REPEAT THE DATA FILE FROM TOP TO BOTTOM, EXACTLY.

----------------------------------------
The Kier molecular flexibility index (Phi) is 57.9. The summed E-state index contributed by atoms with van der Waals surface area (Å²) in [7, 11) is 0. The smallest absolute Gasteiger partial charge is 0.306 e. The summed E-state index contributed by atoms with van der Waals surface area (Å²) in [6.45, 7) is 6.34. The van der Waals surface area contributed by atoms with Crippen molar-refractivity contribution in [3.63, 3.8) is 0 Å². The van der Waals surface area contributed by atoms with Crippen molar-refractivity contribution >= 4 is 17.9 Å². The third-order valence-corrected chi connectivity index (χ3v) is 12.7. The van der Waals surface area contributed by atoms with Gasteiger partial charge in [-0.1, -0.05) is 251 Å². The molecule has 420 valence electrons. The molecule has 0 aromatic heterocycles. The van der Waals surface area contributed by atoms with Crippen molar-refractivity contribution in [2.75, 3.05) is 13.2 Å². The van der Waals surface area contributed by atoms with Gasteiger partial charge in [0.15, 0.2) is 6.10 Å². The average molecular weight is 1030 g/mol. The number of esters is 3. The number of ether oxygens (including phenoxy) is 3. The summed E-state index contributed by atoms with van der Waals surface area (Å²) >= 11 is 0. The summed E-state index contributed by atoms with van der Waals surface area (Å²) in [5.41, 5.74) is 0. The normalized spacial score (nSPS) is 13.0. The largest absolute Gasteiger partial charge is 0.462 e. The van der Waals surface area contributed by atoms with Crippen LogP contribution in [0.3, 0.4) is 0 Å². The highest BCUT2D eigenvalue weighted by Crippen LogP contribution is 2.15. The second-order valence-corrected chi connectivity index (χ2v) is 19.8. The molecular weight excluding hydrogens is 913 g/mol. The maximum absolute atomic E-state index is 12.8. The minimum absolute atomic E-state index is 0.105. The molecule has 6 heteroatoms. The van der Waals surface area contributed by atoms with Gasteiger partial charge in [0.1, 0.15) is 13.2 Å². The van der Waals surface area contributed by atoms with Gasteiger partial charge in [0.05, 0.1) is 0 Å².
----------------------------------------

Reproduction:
The Kier molecular flexibility index (Phi) is 57.9. The summed E-state index contributed by atoms with van der Waals surface area (Å²) in [7, 11) is 0. The smallest absolute Gasteiger partial charge is 0.306 e. The summed E-state index contributed by atoms with van der Waals surface area (Å²) in [6.45, 7) is 6.34. The van der Waals surface area contributed by atoms with Crippen molar-refractivity contribution in [3.63, 3.8) is 0 Å². The van der Waals surface area contributed by atoms with Crippen molar-refractivity contribution >= 4 is 17.9 Å². The third-order valence-corrected chi connectivity index (χ3v) is 12.7. The van der Waals surface area contributed by atoms with Gasteiger partial charge in [-0.1, -0.05) is 251 Å². The molecule has 420 valence electrons. The molecule has 0 aromatic heterocycles. The van der Waals surface area contributed by atoms with Crippen molar-refractivity contribution in [2.75, 3.05) is 13.2 Å². The van der Waals surface area contributed by atoms with Gasteiger partial charge in [0.15, 0.2) is 6.10 Å². The average molecular weight is 1030 g/mol. The number of esters is 3. The number of ether oxygens (including phenoxy) is 3. The summed E-state index contributed by atoms with van der Waals surface area (Å²) >= 11 is 0. The summed E-state index contributed by atoms with van der Waals surface area (Å²) in [5.41, 5.74) is 0. The normalized spacial score (nSPS) is 13.0. The largest absolute Gasteiger partial charge is 0.462 e. The van der Waals surface area contributed by atoms with Crippen LogP contribution in [0.3, 0.4) is 0 Å². The highest BCUT2D eigenvalue weighted by Crippen LogP contribution is 2.15. The second-order valence-corrected chi connectivity index (χ2v) is 19.8. The molecular weight excluding hydrogens is 913 g/mol. The maximum absolute atomic E-state index is 12.8. The minimum absolute atomic E-state index is 0.105. The molecule has 6 heteroatoms. The van der Waals surface area contributed by atoms with Gasteiger partial charge in [0.1, 0.15) is 13.2 Å². The van der Waals surface area contributed by atoms with Gasteiger partial charge in [0.05, 0.1) is 0 Å².